The reality is that they know no such thing. All they know is the myth of the meritocratic entrepreneurial society. Of course, if they stopped for a moment to analyze their decision-making they would see that they don’t really believe any of it. If they really believed that the cream naturally rises to the top, and that you and they are genetically endowed with that particular cream-like attribute, they would take no extraordinary measures to make your success a sure thing. In a society where natural talent is automatically and systematically rewarded there is no need to make sure your kid attends a better school than the family across the street. A natural talent does not need piano lessons or to practice boring scales. It should all come naturally, as the invisible hand intended.

Again, none of this is true, and the more parents work to better their kids’ chances of success the greater the cognitive dissonance should get when it comes to the American dream, or whatever else you choose to call it. However, that dissonance doesn’t come because humans have the finely tuned ability to believe logically opposite propositions.

When I was a kid I went to see the movie Dragonslayer. This is the kind of movie that appeals to a young boy. It had adventure, heroism, living up to one’s destiny, and ultimately the idea of justice, as displayed in the sacrifice of the princess. You see, the princess had learned that for years her name had been kept from the lottery which was used to choose a young woman to be sacrificed to the nasty dragon that lived under the mountain. Outraged the princess replaces all other names with her own, assuring that she will be chosen next. Her father is duly distraught and tries to declare the lottery invalid but the princess reaffirms the decision by revealing the long-practiced subterfuge. The princess is then led with great sadness to the place of sacrifice.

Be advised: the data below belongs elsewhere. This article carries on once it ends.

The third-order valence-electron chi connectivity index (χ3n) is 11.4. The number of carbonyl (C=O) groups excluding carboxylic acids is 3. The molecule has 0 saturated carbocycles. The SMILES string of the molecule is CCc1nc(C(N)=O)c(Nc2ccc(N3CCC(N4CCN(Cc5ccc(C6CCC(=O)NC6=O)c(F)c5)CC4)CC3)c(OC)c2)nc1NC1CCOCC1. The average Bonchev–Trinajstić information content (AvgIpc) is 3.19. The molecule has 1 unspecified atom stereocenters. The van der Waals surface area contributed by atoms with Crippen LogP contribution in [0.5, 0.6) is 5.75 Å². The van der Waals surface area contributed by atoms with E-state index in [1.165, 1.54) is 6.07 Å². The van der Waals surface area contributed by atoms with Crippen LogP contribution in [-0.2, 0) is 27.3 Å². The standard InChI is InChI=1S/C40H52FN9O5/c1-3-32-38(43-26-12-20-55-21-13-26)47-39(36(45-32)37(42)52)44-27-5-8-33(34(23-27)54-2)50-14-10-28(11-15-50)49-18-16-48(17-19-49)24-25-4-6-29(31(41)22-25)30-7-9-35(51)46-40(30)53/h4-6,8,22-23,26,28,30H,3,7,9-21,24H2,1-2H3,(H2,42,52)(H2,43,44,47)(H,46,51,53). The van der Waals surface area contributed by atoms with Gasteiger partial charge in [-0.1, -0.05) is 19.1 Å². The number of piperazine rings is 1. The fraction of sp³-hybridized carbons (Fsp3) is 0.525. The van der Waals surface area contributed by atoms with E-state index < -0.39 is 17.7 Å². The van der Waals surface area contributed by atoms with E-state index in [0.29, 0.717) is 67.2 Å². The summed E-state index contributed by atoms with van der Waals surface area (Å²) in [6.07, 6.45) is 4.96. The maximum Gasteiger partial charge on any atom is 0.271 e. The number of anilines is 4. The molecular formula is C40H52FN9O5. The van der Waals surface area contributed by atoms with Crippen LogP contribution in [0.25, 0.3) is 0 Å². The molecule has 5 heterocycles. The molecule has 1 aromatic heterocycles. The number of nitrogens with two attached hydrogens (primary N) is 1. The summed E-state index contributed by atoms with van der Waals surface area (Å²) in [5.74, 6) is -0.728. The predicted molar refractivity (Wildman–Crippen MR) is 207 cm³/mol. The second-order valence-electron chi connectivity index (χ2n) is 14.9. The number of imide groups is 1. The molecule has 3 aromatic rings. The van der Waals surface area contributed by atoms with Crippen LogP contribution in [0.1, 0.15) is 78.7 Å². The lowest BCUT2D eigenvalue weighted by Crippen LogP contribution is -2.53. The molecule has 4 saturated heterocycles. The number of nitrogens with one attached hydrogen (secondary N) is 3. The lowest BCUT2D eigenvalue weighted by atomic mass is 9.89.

I will not reveal more of the movie. You should see it. I only use it to illustrate the extent to which parents will go to protect their children from the real world. How much more will parents protect their children from a system that limits their child’s future to being a janitor or a store clerk? How many lies will they tell themselves and others? How many strings will they pull behind the scenes while letting their children believe they’ve done it all on their own? How likely is it that they will believe that the opportunities afforded to those in the bottom quartile are the same as those provided to those in the upper quartile? The answer is that they will do all this and more without being paralyzed by any cognitive dissonance, and they will likely blame any failures their children experience on some sort of social injustice, because they really believe their children to be head and shoulders above everyone else.